This part was so bad and so scary, my family thought this was The End, as in D took her final bow, so call the mortician and ask if the crematorium is available on Thursday. Friends flew in from all over to say their final goodbyes to me as a roomful of doctors and nurses CPRed me back to life. I don’t remember the first four days in the hospital, which I realize is a blessing, but it’s clear my friends and family will never forget it. A hush falls over the room whenever it comes up. Yes, they say, they thought they were losing me then.
But No. Not that day either, reaper.
Long story short, I stopped taking that medication. (Cabometyx, if you’re asking.) This is bad news because at the moment, there are really only about five treatments for kidney cancer, each one less effective than the one before it, so the longer you can stay on each medication, the longer you’re likely to live. (I should say endure, because it’s frankly not much like living.) My doctor had hoped I could last eighteen months, not six, on Cabometyx. He and I were extra bummed because this medication had actually shrunk my tumor slightly during the first three months I was on it. SHRUNK!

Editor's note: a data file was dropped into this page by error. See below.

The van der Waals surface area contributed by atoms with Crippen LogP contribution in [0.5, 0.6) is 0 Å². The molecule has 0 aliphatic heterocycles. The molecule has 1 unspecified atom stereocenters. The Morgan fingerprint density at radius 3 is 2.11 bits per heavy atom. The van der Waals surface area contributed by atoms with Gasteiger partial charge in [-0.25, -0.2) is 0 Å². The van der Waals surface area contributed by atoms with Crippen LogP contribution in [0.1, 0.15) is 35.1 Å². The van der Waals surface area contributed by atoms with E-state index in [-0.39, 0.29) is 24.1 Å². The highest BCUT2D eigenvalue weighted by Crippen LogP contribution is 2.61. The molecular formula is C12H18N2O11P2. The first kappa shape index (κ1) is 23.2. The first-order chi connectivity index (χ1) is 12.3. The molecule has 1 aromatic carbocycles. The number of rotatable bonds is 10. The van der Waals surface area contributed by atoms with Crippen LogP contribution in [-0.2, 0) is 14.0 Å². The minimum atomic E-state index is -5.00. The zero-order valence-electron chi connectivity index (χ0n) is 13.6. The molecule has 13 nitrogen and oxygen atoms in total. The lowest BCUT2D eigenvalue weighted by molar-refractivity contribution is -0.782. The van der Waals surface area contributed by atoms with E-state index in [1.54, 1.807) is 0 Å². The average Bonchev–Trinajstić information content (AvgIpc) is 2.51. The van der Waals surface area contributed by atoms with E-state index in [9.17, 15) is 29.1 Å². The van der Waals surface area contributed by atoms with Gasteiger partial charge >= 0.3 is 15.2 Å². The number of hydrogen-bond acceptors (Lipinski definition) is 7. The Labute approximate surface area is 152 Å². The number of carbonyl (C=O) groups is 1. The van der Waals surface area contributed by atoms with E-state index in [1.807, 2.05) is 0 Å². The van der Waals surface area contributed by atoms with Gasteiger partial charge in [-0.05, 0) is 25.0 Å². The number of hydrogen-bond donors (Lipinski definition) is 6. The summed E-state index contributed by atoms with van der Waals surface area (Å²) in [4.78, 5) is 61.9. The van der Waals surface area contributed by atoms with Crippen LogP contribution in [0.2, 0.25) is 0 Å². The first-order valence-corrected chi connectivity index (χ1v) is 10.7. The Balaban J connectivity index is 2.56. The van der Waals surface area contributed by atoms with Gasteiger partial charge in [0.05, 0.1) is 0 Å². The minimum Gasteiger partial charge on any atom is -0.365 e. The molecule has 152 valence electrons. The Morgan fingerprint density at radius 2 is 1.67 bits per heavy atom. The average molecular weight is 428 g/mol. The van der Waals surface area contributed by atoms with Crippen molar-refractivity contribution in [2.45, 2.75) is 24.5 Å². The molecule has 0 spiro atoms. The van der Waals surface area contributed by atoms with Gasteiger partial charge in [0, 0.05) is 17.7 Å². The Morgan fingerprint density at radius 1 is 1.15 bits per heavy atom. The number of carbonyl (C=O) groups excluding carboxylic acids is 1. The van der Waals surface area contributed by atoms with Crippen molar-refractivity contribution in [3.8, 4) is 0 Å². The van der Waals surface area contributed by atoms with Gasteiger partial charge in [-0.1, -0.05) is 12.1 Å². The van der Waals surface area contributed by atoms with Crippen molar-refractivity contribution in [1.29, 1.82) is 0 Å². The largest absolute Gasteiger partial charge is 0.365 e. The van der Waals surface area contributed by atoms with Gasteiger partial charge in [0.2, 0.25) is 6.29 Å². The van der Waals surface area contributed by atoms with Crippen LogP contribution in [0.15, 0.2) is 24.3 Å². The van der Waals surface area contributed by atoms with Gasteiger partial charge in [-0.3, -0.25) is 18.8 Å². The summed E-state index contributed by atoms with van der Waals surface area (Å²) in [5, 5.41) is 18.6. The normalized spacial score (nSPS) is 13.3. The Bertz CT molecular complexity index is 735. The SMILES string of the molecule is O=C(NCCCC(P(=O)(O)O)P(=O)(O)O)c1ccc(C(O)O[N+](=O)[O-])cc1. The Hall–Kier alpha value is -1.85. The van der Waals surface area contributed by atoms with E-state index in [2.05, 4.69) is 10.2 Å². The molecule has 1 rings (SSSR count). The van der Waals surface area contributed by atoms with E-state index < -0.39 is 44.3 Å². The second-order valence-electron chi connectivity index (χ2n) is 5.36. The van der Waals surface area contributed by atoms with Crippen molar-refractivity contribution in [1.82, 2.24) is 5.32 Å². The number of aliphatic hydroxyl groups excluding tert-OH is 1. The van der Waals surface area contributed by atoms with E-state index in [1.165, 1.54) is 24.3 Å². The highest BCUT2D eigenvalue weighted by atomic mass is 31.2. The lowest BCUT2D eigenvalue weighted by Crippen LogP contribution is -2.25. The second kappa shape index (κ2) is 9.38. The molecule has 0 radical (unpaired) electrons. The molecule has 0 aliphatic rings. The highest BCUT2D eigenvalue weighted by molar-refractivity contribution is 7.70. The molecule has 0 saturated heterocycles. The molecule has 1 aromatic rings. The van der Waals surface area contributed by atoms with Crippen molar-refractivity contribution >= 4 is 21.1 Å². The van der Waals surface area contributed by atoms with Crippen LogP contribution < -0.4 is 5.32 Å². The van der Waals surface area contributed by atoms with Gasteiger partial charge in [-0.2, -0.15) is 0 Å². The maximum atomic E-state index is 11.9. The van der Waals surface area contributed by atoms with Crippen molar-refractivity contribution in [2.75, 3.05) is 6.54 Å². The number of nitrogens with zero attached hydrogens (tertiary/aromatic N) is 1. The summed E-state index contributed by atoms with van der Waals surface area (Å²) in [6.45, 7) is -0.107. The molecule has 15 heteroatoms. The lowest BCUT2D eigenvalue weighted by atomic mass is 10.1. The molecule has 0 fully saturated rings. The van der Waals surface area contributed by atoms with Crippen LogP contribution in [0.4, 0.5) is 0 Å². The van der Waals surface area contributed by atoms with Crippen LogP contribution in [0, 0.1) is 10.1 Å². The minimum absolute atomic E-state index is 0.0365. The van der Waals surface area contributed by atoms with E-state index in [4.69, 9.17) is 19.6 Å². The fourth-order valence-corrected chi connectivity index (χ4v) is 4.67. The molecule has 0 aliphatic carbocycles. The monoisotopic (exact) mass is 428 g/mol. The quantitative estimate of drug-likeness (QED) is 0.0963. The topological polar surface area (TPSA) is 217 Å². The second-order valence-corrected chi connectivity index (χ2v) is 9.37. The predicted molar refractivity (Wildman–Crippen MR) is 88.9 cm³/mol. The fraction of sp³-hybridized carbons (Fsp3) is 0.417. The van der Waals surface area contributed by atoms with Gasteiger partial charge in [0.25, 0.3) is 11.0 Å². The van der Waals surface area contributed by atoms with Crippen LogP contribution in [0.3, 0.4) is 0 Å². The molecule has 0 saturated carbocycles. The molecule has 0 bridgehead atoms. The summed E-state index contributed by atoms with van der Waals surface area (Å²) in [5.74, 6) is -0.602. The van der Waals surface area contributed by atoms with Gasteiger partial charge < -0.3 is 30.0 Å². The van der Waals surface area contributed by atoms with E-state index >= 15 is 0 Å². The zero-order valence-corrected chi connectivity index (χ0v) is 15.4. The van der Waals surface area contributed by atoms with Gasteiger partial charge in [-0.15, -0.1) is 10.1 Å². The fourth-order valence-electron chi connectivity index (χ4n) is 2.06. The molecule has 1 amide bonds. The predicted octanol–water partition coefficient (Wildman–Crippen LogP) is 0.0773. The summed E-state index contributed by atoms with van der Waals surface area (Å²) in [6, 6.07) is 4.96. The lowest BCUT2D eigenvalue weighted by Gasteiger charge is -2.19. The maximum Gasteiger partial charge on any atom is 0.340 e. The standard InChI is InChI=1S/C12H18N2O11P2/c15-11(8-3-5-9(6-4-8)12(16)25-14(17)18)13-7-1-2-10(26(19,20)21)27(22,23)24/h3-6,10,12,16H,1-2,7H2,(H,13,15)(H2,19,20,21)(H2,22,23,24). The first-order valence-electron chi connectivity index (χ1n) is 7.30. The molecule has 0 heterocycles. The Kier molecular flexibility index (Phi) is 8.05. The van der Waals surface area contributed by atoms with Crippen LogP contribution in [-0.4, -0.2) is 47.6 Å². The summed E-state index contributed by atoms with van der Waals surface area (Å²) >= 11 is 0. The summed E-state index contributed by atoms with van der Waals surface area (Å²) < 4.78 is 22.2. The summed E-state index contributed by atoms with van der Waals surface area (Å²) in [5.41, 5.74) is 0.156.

That’s a big deal. Here’s why: Success, in kidney cancer, is defined as keeping the tumor the same size. In other cancers, success is remission or tumor shrinkage. But those things rarely happen with kidney cancer. The cells are so tough and so resilient, they don’t give up easily. They also become immune to treatments very quickly, so even if a medication works for you, eventually it will stop working. The Cabo had already stopped working by the time I landed in the hospital, and the tumor had already started to grow back.
So I started my next treatment: Immunotherapy. You’ve probably heard of it. The doctors who invented it just won the Nobel Prize. And, you might have seen these ads for Opdivo. You know, the ones full of happy people leading normal lives, all smiles, despite having cancer? Those ads used to make me irate and make my sister cry. Feeling good and normal isn’t reality for most cancer patients. Even immunotherapy only gives any sort of response — meaning the tumor stays the same, shrinks, or disappears– in about 50 percent of patients overall. In kidney cancer patients, the odds are even worse, at closer to 38 percent.
I got lucky and landed in that 38 percent, and I’m pretty sure it’s the only reason I’m still alive today. The changes were subtle, at first.